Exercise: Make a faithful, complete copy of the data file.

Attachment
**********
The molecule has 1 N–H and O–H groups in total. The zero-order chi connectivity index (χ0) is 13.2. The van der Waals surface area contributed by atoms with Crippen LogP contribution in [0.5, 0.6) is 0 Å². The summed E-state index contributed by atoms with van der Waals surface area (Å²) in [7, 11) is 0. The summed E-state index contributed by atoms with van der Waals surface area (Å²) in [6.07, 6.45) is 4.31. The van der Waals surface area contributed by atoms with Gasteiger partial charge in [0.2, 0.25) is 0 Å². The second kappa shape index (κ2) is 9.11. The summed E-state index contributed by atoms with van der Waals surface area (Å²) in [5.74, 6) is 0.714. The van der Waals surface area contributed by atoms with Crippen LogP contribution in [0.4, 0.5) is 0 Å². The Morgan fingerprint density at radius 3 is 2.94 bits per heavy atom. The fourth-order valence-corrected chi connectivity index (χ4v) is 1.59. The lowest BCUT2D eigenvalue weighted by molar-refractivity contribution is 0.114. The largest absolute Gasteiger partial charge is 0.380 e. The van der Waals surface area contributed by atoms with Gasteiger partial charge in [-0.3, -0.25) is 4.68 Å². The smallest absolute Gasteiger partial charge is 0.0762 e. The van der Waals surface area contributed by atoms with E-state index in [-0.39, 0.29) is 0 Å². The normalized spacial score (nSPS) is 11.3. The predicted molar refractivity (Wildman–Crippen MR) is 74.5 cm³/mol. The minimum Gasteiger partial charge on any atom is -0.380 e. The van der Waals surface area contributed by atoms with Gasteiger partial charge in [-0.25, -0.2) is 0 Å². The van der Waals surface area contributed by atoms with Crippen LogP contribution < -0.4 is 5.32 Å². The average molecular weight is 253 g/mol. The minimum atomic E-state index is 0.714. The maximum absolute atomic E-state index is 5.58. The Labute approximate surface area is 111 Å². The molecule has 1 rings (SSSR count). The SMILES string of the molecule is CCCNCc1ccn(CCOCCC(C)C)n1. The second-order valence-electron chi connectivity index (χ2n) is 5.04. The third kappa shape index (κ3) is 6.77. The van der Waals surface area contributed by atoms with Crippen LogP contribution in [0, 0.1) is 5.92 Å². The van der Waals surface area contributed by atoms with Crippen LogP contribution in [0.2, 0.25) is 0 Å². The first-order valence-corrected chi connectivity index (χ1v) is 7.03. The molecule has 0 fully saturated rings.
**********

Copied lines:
The molecule has 1 N–H and O–H groups in total. The zero-order chi connectivity index (χ0) is 13.2. The van der Waals surface area contributed by atoms with Crippen LogP contribution in [0.5, 0.6) is 0 Å². The summed E-state index contributed by atoms with van der Waals surface area (Å²) in [7, 11) is 0. The summed E-state index contributed by atoms with van der Waals surface area (Å²) in [6.07, 6.45) is 4.31. The van der Waals surface area contributed by atoms with Gasteiger partial charge in [0.2, 0.25) is 0 Å². The second kappa shape index (κ2) is 9.11. The summed E-state index contributed by atoms with van der Waals surface area (Å²) in [5.74, 6) is 0.714. The van der Waals surface area contributed by atoms with Crippen LogP contribution in [0.4, 0.5) is 0 Å². The Morgan fingerprint density at radius 3 is 2.94 bits per heavy atom. The fourth-order valence-corrected chi connectivity index (χ4v) is 1.59. The lowest BCUT2D eigenvalue weighted by molar-refractivity contribution is 0.114. The largest absolute Gasteiger partial charge is 0.380 e. The van der Waals surface area contributed by atoms with Gasteiger partial charge in [-0.3, -0.25) is 4.68 Å². The smallest absolute Gasteiger partial charge is 0.0762 e. The van der Waals surface area contributed by atoms with E-state index in [-0.39, 0.29) is 0 Å². The normalized spacial score (nSPS) is 11.3. The predicted molar refractivity (Wildman–Crippen MR) is 74.5 cm³/mol. The minimum Gasteiger partial charge on any atom is -0.380 e. The van der Waals surface area contributed by atoms with Gasteiger partial charge in [-0.25, -0.2) is 0 Å². The van der Waals surface area contributed by atoms with Crippen LogP contribution < -0.4 is 5.32 Å². The average molecular weight is 253 g/mol. The minimum atomic E-state index is 0.714. The maximum absolute atomic E-state index is 5.58. The Labute approximate surface area is 111 Å². The molecule has 1 rings (SSSR count). The SMILES string of the molecule is CCCNCc1ccn(CCOCCC(C)C)n1. The second-order valence-electron chi connectivity index (χ2n) is 5.04. The third kappa shape index (κ3) is 6.77. The van der Waals surface area contributed by atoms with Crippen LogP contribution in [0, 0.1) is 5.92 Å². The van der Waals surface area contributed by atoms with Crippen LogP contribution in [0.2, 0.25) is 0 Å². The first-order valence-corrected chi connectivity index (χ1v) is 7.03. The molecule has 0 fully saturated rings.